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Intermittent fasting is a term used to describe a variety of eating patterns that have alternating periods of fasting — abstinence from foods — and eating.

The fasting period may last from 12 hours per day to several consecutive days, with a consistent, recurring pattern over the course of a week.

The main types of intermittent fasting are:

  • modified fasting or the 5:2 diet — this protocol involves fasting for 2 non-consecutive days of the week, and eating normally for 5 days
  • alternate-day fasting — fasting days are alternated with days where foods and beverages are consumed normally, without restrictions
  • time-restricted eating — a type of intermittent fasting that limits the “eating window” to 4–12 hours, inducing a daily fasting period of 12–20 hours. Persons eat to satiety during their eating windows without caloric restrictions.

Of these, time-restricted eating is the most popular, and may be what most people refer to when they mention intermittent fasting.

The 16:8 pattern — eating during an 8-hour window and fasting for 16 hours each day — may be the most recommended time-restricted eating pattern.

Much of the research on intermittent fasting and time-restricted eating considers the impact of fasting on the body’s natural circadian rhythm.

The circadian rhythm, also called the circadian clock, represents the 24-hour cycle of metabolism in the body, including control of the sleep-wake cycle, blood pressure, mood regulation, and hormonal balance, to name a few.

It is influenced by light and darkness over the course of the day, eating behaviors, and the timing of meals.

A growing body of research suggests that eating for lengthy periods in the day, ranging from 12–15 hours, may disrupt the circadian rhythm and increase the risk of chronic diseases including heart disease, cancer, and type 2 diabetes.

Thus, a major goal of fasting, specifically time-restricted eating, is to reduce the time spent eating in the day by extending the overnight fasting period.

The study of the relationship between circadian rhythms and food timing is called chrono-nutrition.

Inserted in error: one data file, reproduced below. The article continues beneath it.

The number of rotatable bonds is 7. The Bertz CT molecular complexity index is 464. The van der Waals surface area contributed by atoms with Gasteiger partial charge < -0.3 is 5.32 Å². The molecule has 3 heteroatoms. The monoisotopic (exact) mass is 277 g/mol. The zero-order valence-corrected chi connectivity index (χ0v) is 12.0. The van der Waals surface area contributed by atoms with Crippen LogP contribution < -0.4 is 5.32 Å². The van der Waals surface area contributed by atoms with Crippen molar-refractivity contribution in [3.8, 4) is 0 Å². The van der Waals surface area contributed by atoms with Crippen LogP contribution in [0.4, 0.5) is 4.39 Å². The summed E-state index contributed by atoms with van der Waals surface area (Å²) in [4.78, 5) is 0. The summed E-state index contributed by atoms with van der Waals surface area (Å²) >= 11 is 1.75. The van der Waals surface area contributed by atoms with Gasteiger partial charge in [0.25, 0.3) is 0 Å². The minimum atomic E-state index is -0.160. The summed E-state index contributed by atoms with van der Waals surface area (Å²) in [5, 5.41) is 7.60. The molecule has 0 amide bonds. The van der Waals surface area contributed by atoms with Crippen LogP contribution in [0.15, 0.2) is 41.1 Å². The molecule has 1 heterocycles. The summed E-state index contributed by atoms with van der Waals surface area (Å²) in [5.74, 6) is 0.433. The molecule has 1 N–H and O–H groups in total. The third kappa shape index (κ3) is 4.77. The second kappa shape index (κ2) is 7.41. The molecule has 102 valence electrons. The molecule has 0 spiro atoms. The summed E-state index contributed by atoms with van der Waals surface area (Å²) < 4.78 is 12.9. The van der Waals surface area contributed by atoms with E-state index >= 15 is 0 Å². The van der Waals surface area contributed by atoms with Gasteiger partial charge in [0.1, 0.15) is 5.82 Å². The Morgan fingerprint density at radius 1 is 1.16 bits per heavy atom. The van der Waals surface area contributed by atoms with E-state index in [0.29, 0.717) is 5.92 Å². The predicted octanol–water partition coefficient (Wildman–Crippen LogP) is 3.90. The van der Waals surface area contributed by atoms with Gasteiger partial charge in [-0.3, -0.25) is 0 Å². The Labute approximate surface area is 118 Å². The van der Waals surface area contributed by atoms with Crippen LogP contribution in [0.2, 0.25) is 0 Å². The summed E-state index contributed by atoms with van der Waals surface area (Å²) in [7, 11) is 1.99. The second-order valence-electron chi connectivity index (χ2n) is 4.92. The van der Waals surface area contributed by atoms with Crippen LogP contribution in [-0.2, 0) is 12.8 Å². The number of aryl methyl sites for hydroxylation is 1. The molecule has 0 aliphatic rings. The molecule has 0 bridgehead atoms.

Many of the benefits of intermittent fasting are attributed to daily fasting periods of no less than 12 hours, although some research suggests that a minimum of 16 hours of fasting may be required.

Generally, during 12–36 hours of uninterrupted fasting, the liver glycogen stores become depleted, overall metabolic processes are altered, and positive health effects are observed.

Here are some of the science-backed benefits of intermittent fasting.

1. Improved cholesterol levels

Findings across animal and human research show favorable changes in cholesterol levels.

Intermittent fasting has the potential to reduce total cholesterol, triglycerides, LDL cholesterol or “bad” cholesterol, and increase HDL cholesterol or “good” cholesterol.

Elevated total cholesterol, LDL cholesterol, and triglyceride levels are risk factors for heart disease.

2. Blood sugar control

Intermittent fasting can improve blood sugar control by reducing insulin resistance, and increasing insulin sensitivity.

This results in lower fasting blood sugar and glycated hemoglobin — HbA1c — levels.

In fact, experimental research in adult males with type 2 diabetes showed the potential for intermittent fasting as a therapeutic approach that may reduce the need for insulin therapy.

3. Changes in body composition

Changes in body weight and composition are among the most studied effects of intermittent fasting.

Several studies have shown that weight loss of between 3–7% body weight in an average of 8 weeks was achievable through intermittent fasting. Research also noted that this method could result in fat loss.

Fasting in a 14:10 pattern — an eating window of 10 hours and a daily fast of 14 hours — can act on the risk factors of metabolic syndrome, including by reducing waist circumference, body fat percentage, and visceral fat.